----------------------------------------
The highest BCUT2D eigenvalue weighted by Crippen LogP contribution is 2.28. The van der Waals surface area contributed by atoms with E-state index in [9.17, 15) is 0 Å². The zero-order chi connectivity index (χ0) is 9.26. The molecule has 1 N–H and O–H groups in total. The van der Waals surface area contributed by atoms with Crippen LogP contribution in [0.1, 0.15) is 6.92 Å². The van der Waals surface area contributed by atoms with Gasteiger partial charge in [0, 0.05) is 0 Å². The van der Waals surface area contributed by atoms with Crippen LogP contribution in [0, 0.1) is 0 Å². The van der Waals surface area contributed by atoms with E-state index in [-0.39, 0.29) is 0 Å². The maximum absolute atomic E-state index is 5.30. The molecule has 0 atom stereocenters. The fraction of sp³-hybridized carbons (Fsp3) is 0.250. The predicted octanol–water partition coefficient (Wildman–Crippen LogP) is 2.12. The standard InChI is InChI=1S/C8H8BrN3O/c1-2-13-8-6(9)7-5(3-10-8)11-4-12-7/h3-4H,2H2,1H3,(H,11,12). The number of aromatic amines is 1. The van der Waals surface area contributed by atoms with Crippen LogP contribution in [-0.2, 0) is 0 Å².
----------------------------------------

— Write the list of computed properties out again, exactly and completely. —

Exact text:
The highest BCUT2D eigenvalue weighted by Crippen LogP contribution is 2.28. The van der Waals surface area contributed by atoms with E-state index in [9.17, 15) is 0 Å². The zero-order chi connectivity index (χ0) is 9.26. The molecule has 1 N–H and O–H groups in total. The van der Waals surface area contributed by atoms with Crippen LogP contribution in [0.1, 0.15) is 6.92 Å². The van der Waals surface area contributed by atoms with Gasteiger partial charge in [0, 0.05) is 0 Å². The van der Waals surface area contributed by atoms with Crippen LogP contribution in [0, 0.1) is 0 Å². The van der Waals surface area contributed by atoms with E-state index in [-0.39, 0.29) is 0 Å². The maximum absolute atomic E-state index is 5.30. The molecule has 0 atom stereocenters. The fraction of sp³-hybridized carbons (Fsp3) is 0.250. The predicted octanol–water partition coefficient (Wildman–Crippen LogP) is 2.12. The standard InChI is InChI=1S/C8H8BrN3O/c1-2-13-8-6(9)7-5(3-10-8)11-4-12-7/h3-4H,2H2,1H3,(H,11,12). The number of aromatic amines is 1. The van der Waals surface area contributed by atoms with Crippen LogP contribution in [-0.2, 0) is 0 Å².